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If you are inexperienced at dressage, even if you're quite experienced at other types of riding, just not dressage, it's still very difficult to choose a dressage trainer/instructor.
To some extent it depends on your goals. Are you eager to ride in the Olympics, national or regional, or even local recognized competitions? The standards for how well one needs to ride in those, is increasing every day. Then you've got to be awfully worried about exactly what this person is going to teach you. While most incorrect training can be redone (at rather great expense and time!), some cannot, and becomes entrenched.
Do you just want to have some fun, do some training level now and again? Then you may be a lot more concerned about how near the trainer is, what he costs, and how nice he is to you. Someone who really pushes you and is demanding, you may not like.
Are you going to dressage for a certain reason? To get control of a difficult horse? To learn the advanced movements? Knowing that helps you choose.
Generally, the person who wants to compete, will put up with a lot more ah...'personality', and cost is not as important, nor is location. He's going to make a lot of sacrifices and work very hard, to get where he wants to go. He wants someone who will push and demand, and even, be very critical of him, even hard on him.
Experts aren't always 'cuddly' -experts in anything. People who really dedicate themselves to dressage have a deep passion about what they do - they LOVE what they do, doing it well is a PASSION to them. And they want others to be good at it, even great.
That isn't for everyone. Some people want to just have fun in dressage, get encouraged, enjoy the day, there's a trainer out there for them, too.
For someone who has specific goals, it's awfully difficult these days. There are a great many people 'hanging out a shingle' in dressage, who really should not be teaching. Trust me - ANYONE can pick up a lot of 'dressage words' and toss them around and sound great. But - many lack the nin depth experience of their own, of having taken a number of horses up the levels and of working under more experienced people. This is just not something you learn from books or videos, or a few short clinics.
Too, it's actually awfully difficult to teach dressage. It is. It just is. The student has to do so many things at once and the instructor has to somehow communicate to them. You're often dealing with horses with limitations, and people who have limitations too(tension, confusion, etc). What works with your horse, might not work with theirs. The rider may do exactly what you say, very correctly, and the horse still not do it. Teaching dressage, doing it well, it just isn't easy.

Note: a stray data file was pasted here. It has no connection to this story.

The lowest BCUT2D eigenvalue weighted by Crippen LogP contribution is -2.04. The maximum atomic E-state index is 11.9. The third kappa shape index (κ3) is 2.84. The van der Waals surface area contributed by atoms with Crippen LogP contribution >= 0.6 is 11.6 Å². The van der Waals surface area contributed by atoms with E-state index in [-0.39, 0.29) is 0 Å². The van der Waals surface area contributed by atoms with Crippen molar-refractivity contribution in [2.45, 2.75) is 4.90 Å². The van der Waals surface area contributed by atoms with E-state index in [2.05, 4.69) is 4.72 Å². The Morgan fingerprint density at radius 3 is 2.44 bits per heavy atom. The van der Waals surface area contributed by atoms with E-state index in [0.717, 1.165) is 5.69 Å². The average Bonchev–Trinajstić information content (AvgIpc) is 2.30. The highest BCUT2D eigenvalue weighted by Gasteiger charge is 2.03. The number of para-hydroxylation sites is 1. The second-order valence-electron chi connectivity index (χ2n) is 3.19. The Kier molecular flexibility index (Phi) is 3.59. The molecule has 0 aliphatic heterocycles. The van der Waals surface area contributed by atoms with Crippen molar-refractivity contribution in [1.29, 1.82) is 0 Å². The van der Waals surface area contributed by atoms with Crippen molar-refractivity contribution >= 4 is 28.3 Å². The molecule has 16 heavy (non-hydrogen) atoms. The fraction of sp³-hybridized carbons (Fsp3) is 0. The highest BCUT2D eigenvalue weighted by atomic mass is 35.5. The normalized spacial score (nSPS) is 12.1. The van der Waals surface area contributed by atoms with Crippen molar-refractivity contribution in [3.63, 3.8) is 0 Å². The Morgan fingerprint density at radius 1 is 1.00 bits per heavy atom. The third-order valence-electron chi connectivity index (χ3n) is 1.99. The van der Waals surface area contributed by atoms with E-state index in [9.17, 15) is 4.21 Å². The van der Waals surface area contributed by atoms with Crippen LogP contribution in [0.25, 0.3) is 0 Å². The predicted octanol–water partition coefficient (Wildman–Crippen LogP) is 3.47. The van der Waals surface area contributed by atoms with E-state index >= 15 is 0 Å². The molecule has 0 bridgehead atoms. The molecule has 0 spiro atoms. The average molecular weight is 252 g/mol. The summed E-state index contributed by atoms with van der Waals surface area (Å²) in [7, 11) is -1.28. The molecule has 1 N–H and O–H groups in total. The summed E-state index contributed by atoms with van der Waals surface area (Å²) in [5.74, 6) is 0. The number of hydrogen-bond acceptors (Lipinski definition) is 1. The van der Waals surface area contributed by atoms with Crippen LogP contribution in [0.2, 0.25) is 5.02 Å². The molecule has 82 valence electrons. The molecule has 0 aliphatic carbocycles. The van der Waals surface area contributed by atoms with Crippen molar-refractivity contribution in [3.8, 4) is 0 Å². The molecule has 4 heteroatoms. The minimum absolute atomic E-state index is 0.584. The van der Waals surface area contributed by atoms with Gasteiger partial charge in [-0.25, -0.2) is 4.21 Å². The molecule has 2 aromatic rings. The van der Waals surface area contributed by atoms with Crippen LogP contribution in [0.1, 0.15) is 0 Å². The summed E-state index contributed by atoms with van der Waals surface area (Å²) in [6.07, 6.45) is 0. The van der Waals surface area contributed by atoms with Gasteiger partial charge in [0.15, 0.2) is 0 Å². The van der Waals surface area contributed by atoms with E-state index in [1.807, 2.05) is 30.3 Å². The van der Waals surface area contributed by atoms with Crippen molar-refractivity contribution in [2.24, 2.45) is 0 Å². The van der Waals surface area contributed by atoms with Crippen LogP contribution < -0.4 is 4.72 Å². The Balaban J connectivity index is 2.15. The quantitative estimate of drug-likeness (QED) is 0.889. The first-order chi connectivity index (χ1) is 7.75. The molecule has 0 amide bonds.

So please, if you can, if you see any instructor yelling, insisting, even demanding, don't worry. Urging, pushing, even demanding, that's not unusual in any kind of riding instruction. Often instructor and student have been together for years, and they may kid, tease or even scold in a way you might not be used to. Because it can be a lot of work, there is often a kind of very dry humor among riders and instructors. You may be seeing people who have known eachother for years and are very casual with each other.
I still don't recommend excusing really bad behavior. An instructor should not personally insult or frighten or overwhelm riders, and he should be able to 'adjust' to the casual student who wants fun, AND the more intense rider who is on a blood-and-guts mission.
An instructor should also enjoy all types of horses. He may say honestly that a horse with certain conformation or gaits may not do well at upper levels or score highly in competition, that's just honesty. But he should like and enjoy all horses.
Don't be swayed by people claiming they 'worked with' so and so the famous dressage expert. Most people have 'worked with' famous experts - but perhaps for only an hour at a clinic now and again, and without affecting overall how they teach or train. A long apprenticeship with a good trainer is good, and can lead to a person picking up a 'system' from the lowest to the highest levels, instead of a disconnected 'bag of tricks'.
Awards aren't always valuable. There are a lot of 'all breed' awards that are easy to get, and people can pile up an awful lot of ribbons by picking carefully which shows they go to, especially at the upper levels. It's called 'savvy', lol.
Even so, there are certain competitions that are very hard to do well at, and certain awards that are hard to earn. If you can, familiarizing yourself with that can help you 'read' who someone really is.